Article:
4. Will the Epic canopy (fly) keep me dry? Can the canopy 'wet through' if it gets wet enough? How bad is the condensation on the underside of the canopy in high humidity situations? Is there enough airflow between the canopy and tent to prevent the build up of condensation? Does the canopy breathe well enough to prevent condensation?
I spent several rainy nights in the OneShot. The shelter body never 'wet through' and it kept me extremely dry. I also feel that the shelter breathes very well. I never had a condensation problem and this really surprised me considering the climate here in Texas. 

5. How easy is it to pitch the canopy with the poles, but not the tent body? Can it even be used this way?
The OneShot is a single body shelter. There is no separate canopy/fly and tent body because they are all rolled into one piece of fabric. While this design seemed strange to me, it did reduce the OneShot's weight and give it a very small footprint in my pack.

6. How well to the two side windows ventilate the tent? Is the ventilation adequate enough to prevent condensation in the tent?  How easy/difficult is it to adjust the ventilation while in the tent? 
The two windows do ventilate and cool the tent. When they are shut, the temperature inside the OneShot is definitely several degrees warmer than the outside air. I consider this a big plus in colder areas, but it tended to work against me during the summer. I kept the windows open during the long term test phase in order to keep the temperatures down inside the OneShot, but I think that larger windows would have helped to cool the interior in hotter climates.  I think the combination of the windows and the breathability of the Epic fabric are more than adequate to prevent condensation.

CONSTRUCTION/DURABILITY:
1. How well do the Epic canopy and the nylon floor hold up to serious use? No abuse here, just repeated stuffings and pitching in the course of hiking trips?
I was always worried that I was going to snag the floor on a sticker vine of some sort, but it never happened. I brushed branches and all sorts of plants with the OneShot when I was setting it up and I have not seen a single sign of serious wear and tear. I stuffed it in the stuff sack, carried it without the stuff sack, and put the OneShot through many wet/dry cycles due to the weather and I think that it still looks brand new.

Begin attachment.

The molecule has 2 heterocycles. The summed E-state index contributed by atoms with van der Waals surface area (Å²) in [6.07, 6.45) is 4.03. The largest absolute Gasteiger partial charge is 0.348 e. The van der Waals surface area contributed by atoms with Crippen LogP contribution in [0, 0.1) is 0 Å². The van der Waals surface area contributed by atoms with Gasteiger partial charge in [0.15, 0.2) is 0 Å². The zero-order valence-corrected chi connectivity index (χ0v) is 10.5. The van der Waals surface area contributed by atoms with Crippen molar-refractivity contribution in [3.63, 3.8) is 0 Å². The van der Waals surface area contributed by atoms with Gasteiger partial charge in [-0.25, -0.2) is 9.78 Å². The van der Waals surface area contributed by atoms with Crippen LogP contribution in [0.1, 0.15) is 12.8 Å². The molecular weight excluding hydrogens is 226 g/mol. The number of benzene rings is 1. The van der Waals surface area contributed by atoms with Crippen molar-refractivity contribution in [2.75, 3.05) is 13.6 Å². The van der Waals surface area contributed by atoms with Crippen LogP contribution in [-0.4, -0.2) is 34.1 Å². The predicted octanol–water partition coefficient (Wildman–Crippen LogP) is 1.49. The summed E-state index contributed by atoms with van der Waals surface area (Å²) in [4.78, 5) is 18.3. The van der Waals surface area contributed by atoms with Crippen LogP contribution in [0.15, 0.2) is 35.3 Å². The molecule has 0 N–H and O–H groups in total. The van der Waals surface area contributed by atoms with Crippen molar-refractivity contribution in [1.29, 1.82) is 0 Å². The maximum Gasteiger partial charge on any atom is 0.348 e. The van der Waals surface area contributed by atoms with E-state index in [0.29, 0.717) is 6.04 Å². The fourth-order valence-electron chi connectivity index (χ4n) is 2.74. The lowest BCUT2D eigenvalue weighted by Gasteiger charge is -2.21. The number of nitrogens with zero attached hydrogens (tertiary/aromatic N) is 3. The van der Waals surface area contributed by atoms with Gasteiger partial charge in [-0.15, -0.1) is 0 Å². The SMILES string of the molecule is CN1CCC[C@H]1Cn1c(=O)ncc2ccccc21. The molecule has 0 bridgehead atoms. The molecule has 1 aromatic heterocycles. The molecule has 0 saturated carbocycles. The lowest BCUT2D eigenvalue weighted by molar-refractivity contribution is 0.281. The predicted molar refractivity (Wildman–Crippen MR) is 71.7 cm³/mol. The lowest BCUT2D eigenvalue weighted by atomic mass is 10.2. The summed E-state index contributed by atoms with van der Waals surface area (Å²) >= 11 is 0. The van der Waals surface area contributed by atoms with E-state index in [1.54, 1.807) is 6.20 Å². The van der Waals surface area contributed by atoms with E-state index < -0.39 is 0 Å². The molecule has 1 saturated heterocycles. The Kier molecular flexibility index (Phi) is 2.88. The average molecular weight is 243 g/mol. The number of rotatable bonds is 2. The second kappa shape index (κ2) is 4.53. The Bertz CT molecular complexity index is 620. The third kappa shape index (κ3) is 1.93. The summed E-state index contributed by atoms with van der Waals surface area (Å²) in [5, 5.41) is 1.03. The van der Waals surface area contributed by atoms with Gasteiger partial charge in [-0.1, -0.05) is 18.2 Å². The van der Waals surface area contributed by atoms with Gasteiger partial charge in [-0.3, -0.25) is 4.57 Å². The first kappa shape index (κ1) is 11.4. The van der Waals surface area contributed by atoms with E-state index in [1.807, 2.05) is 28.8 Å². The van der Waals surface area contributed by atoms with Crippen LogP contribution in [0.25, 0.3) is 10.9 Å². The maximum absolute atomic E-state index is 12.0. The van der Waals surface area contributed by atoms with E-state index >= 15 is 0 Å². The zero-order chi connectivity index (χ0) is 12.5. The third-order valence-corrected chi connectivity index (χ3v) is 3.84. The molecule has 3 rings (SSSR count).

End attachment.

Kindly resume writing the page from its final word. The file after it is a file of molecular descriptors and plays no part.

2. How durable are the poles of this tent? Will they hold up to the repeated cycle of being put together and taken apart?
I am amazed that the poles bend as much as they do, but hold up so well. My initial fear was that the amount of tension needed to put the poles in place was going to cause problems, but they have held up really well over the course of this test.

3. How well does the zipper on the side door work? Will it jam, snag or break through normal usage?
All the zippers on the OneShot have worked great. They slide really well and I have never had issues with them snagging me or the shelter body.

Conclusions:
The Black Diamond OneShot is a unique shelter in its design and function. I know that I have repeatedly cried about the fact that I would prefer a bigger vestibule for boot storage, but all in all, the OneShot is pretty impressive. It weighs just what I want a one man shelter to weigh and it takes up a much smaller spot in my pack than any other shelter I have carried.  A lot of shelters make huge promises, but never quite deliver, but this was definitely not the case with the OneShot. While the design was different from what I had expected, its functionality and durability were excellent.   

Despite my issues with pitching this shelter, I can say that it kept me dry through one of the wettest summers I have ever seen here in Texas. If nothing else, the OneShot keeps the weather out and me happy on the inside. I can't ask for much more out of a one person shelter, especially when the shelter is as nice as the OneShot.